The affordability problem
At the September 7 Victoria council meeting, several councilors praised parts of the proposal – the idea and proximity to a transit and services hub – and some raised their desire to see more than 40 units of affordable housing for the force labor.
“For the next project related to hotel and hospitality workers, we would probably like to see a little more scale,” Coun said. Jeremy Caradona.
“I would really love to encourage affordable housing providers to think much bigger and bolder,” Coun said. Dave Thompson.
The proposal had been in the works for several years, but faced delays as a result of rising costs, Holden said.
“Unfortunately, developers, nonprofits and anyone who has tried to build housing in recent years have been really challenged by high construction costs and rising interest rates.”
The cost of building affordable rental housing is an issue that requires federal financial reforms, according to a group of housing experts, advocates and industry representatives across Canada, authors of a report titled A multi-sector approach to ending Canada’s rental housing crisis which was released last month.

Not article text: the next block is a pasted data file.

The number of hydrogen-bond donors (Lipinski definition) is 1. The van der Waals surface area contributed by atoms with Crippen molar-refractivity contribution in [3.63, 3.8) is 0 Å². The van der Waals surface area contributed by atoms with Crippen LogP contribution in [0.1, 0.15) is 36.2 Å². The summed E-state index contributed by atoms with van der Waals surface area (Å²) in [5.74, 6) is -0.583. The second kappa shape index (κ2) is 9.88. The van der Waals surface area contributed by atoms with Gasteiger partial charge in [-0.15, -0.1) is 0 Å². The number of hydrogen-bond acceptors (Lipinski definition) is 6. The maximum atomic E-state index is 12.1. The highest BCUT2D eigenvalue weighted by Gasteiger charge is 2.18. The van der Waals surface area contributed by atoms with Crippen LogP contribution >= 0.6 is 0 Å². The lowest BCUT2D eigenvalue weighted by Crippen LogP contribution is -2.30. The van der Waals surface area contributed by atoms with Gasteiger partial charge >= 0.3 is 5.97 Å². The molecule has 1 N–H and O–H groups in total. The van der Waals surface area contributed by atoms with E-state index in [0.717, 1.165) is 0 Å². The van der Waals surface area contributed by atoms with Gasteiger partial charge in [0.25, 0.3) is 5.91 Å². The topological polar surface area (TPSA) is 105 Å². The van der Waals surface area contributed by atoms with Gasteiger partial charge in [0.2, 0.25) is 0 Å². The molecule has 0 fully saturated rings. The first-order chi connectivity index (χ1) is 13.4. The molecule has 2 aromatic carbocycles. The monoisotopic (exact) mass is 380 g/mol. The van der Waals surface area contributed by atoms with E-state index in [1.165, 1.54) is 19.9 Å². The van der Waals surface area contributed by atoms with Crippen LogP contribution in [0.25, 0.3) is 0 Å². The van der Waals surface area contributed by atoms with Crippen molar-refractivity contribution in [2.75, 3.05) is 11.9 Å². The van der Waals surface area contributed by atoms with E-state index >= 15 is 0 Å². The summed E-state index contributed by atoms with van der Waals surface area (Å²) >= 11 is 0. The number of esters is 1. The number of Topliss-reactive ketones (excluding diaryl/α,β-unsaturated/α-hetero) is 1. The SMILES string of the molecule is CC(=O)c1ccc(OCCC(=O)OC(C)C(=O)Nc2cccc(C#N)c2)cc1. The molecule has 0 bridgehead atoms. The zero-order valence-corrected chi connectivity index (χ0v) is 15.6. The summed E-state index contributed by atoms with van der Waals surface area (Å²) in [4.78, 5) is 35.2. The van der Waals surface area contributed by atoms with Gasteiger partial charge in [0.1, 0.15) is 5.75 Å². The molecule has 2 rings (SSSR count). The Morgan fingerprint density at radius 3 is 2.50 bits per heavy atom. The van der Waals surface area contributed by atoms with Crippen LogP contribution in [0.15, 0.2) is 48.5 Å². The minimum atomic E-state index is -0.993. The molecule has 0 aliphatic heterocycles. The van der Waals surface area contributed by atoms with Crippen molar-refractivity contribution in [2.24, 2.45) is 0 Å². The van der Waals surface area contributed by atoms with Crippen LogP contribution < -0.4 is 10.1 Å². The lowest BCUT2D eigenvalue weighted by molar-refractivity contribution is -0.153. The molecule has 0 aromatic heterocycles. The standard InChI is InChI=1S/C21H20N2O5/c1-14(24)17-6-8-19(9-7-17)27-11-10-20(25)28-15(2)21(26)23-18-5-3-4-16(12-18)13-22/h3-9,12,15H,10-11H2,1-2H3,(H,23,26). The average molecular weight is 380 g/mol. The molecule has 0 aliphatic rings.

Prime Minister Justin Trudeau announced Thursday that the federal government will act immediately on one of these recommendations, get rid of gst on the construction of new rental apartments.
Other reform ideas in the report include creating a tax credit for developers investing in community rental units and offering fixed-rate financing through CMHC or the Canada Infrastructure Bank on rental construction.
“If the person who serves you a cup of coffee in the morning can’t afford to live in the neighborhood near that coffee shop, we have a problem, and municipalities understand that,” said Ray Sullivan, executive director of the Canadian Housing and Renewal Association and co-author of the report.
“This partnership between the City of Victoria and the Greater Victoria Housing Society is the type of affordable rental housing we need to see across the country.”
He echoed the report’s findings and said the federal government must take charge of financing and reforming the housing market.
Regardless of how it happens, Walters hopes to have more rental stock that isn’t impossible to afford and obtain.
“It would mean some real quality of life,” he said. “I could spend my money on my kids instead of just working to pay the rent.”